I’m afraid the following migration report may be a bit stale. Regardless here’s the scoop from early this week. Understand when weather like this falls into the region migration status will change from day 2 day and hour 2 hour. thanks to Ken Torkelson and my friends at USFWS–
In northeastern North Dakota, many of the local ducks have grouped together
and few migrants have arrived, so hunters will have to do their scouting.
Biologist Cami Dixon of the Devils Lake Wetland Management District reports
seeing fewer mallards and more diving ducks this week. She adds that a few
more migrant Canada geese have arrived, but there are no large numbers of
snow geese yet.
Waterfowl numbers have dropped at Arrowwood National Wildlife Refuge, north
of Jamestown. Biologist Paulette Scherr says the duck population has
dipped to 20,000, with about half of them mallards and the rest a good mix
including 1,500 diving ducks. The Refuge is also holding 2,000 Canada
geese and 300 tundra swans. Some small flocks of both migrant and resident
Canada geese are being seen in the surrounding area, with larger wetlands
holding good numbers of diving ducks.
Some migrant ducks are expected to arrive in southeastern North Dakota
after the cold front pushes through, but teal and local birds are moving
out. Biologist Kristine Askerooth of Tewaukon National Wildlife Refuge
says the area still has good pockets of ducks and Canada geese, but hunters
will have to work harder. She reports the bean harvest is progressing
rapidly, and corn harvesting has started.
East-central North Dakota’s duck population is on the increase. Wetland
manager Ed Meendering of the Valley City Wetland Management District says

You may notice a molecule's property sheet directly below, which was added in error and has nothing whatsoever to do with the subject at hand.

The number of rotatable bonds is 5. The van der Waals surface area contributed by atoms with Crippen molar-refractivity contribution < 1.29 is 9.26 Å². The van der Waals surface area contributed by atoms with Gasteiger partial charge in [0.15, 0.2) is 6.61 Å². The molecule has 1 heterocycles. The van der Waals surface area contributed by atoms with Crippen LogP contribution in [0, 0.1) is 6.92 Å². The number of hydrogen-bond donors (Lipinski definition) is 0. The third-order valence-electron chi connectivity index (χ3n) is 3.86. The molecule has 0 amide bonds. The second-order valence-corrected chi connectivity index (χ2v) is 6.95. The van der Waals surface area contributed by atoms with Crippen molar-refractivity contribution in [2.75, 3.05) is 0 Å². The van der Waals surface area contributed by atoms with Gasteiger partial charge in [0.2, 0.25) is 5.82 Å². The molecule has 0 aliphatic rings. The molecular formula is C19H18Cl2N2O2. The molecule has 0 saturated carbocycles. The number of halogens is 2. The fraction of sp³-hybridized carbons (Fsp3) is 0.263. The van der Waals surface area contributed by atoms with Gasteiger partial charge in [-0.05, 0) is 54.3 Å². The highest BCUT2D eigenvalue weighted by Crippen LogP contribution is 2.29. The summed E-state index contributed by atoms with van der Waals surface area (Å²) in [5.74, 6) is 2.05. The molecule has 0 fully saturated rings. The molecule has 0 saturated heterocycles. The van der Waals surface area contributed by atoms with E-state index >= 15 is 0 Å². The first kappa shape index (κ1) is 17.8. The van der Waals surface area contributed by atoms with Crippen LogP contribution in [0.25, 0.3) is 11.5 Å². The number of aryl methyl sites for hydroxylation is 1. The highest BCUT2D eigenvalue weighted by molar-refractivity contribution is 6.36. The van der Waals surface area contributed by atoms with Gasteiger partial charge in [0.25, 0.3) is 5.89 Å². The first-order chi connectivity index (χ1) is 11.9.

he has seen quite a few more mallards this week, plus an increase in Canada
geese. On the other hand, Meendering says he has not yet seen any migrant
Canada geese, snow geese or sandhill cranes.
Waterfowl populations seem to be holding steady in southeast-central North
Dakota. Mick Erickson of the Kulm Wetland Management District says the
area still has good numbers of local mallards and gadwalls, and larger
flocks of resident Canada geese are being reported. However, most teal
have departed. He reports the best water conditions are in eastern Logan
and McIntosh counties.
More diving ducks have moved into Stutsman and Wells counties. Chase Lake
Wetland Management District manager Tomi Buskness reports some of the local
ducks have moved out, but there are still some mallards, Canada geese and
sandhill cranes in the area.
Cold temperatures have iced over many wetlands and driven much of the
waterfowl out of northwestern North Dakota. Refuge manager Tim Kessler of
the Crosby Wetland Management District says several days of warmer weather
will be needed to open up the wetlands. He reports there are lots of
ducks and geese remaining in southern Saskatchewan.
Many of Mountrail County’s remaining small wetlands have iced over and
local ducks have moved on. However, operations specialist Chad Zorn of
Lostwood Wetland Management District says some migrant mallards in flocks
of 20-40 birds appear to have moved in. He reports seeing very few snow
More waterfowl have reached Des Lacs National Wildlife Refuge near Kenmare.
Manager Dan Severson says the Refuge is holding 1,500 snow geese, about